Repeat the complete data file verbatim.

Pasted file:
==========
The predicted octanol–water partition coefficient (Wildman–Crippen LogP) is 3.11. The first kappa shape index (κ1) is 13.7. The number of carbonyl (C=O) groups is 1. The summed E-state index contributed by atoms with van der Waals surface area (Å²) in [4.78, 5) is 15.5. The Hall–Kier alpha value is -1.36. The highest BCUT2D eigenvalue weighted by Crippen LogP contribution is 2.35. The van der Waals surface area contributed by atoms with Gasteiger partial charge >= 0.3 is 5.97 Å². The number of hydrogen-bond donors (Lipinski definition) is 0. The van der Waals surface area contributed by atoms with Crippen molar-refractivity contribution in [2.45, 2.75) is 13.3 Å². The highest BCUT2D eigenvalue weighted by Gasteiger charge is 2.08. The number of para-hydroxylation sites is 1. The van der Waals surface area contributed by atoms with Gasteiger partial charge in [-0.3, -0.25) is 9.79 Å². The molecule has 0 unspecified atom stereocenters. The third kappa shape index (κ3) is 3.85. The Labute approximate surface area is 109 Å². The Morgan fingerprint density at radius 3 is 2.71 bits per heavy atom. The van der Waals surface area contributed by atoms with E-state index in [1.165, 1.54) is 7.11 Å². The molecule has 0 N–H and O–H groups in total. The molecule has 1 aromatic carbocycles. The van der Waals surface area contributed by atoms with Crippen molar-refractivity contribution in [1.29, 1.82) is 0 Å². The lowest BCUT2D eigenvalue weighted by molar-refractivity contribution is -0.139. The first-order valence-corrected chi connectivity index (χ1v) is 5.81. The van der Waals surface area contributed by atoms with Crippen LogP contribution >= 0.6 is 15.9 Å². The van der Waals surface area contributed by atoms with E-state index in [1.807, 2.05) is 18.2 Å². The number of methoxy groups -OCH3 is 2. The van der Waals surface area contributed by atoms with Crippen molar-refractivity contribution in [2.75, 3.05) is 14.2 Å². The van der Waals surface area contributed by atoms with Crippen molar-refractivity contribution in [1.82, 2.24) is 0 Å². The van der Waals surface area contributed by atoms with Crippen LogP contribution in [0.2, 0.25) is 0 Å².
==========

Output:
The predicted octanol–water partition coefficient (Wildman–Crippen LogP) is 3.11. The first kappa shape index (κ1) is 13.7. The number of carbonyl (C=O) groups is 1. The summed E-state index contributed by atoms with van der Waals surface area (Å²) in [4.78, 5) is 15.5. The Hall–Kier alpha value is -1.36. The highest BCUT2D eigenvalue weighted by Crippen LogP contribution is 2.35. The van der Waals surface area contributed by atoms with Gasteiger partial charge >= 0.3 is 5.97 Å². The number of hydrogen-bond donors (Lipinski definition) is 0. The van der Waals surface area contributed by atoms with Crippen molar-refractivity contribution in [2.45, 2.75) is 13.3 Å². The highest BCUT2D eigenvalue weighted by Gasteiger charge is 2.08. The number of para-hydroxylation sites is 1. The van der Waals surface area contributed by atoms with Gasteiger partial charge in [-0.3, -0.25) is 9.79 Å². The molecule has 0 unspecified atom stereocenters. The third kappa shape index (κ3) is 3.85. The Labute approximate surface area is 109 Å². The Morgan fingerprint density at radius 3 is 2.71 bits per heavy atom. The van der Waals surface area contributed by atoms with E-state index in [1.165, 1.54) is 7.11 Å². The molecule has 0 N–H and O–H groups in total. The molecule has 1 aromatic carbocycles. The van der Waals surface area contributed by atoms with Crippen molar-refractivity contribution in [1.29, 1.82) is 0 Å². The lowest BCUT2D eigenvalue weighted by molar-refractivity contribution is -0.139. The first-order valence-corrected chi connectivity index (χ1v) is 5.81. The van der Waals surface area contributed by atoms with Crippen LogP contribution >= 0.6 is 15.9 Å². The van der Waals surface area contributed by atoms with E-state index in [1.807, 2.05) is 18.2 Å². The number of methoxy groups -OCH3 is 2. The van der Waals surface area contributed by atoms with Crippen molar-refractivity contribution in [2.75, 3.05) is 14.2 Å². The van der Waals surface area contributed by atoms with Crippen molar-refractivity contribution in [1.82, 2.24) is 0 Å². The van der Waals surface area contributed by atoms with Crippen LogP contribution in [0.2, 0.25) is 0 Å².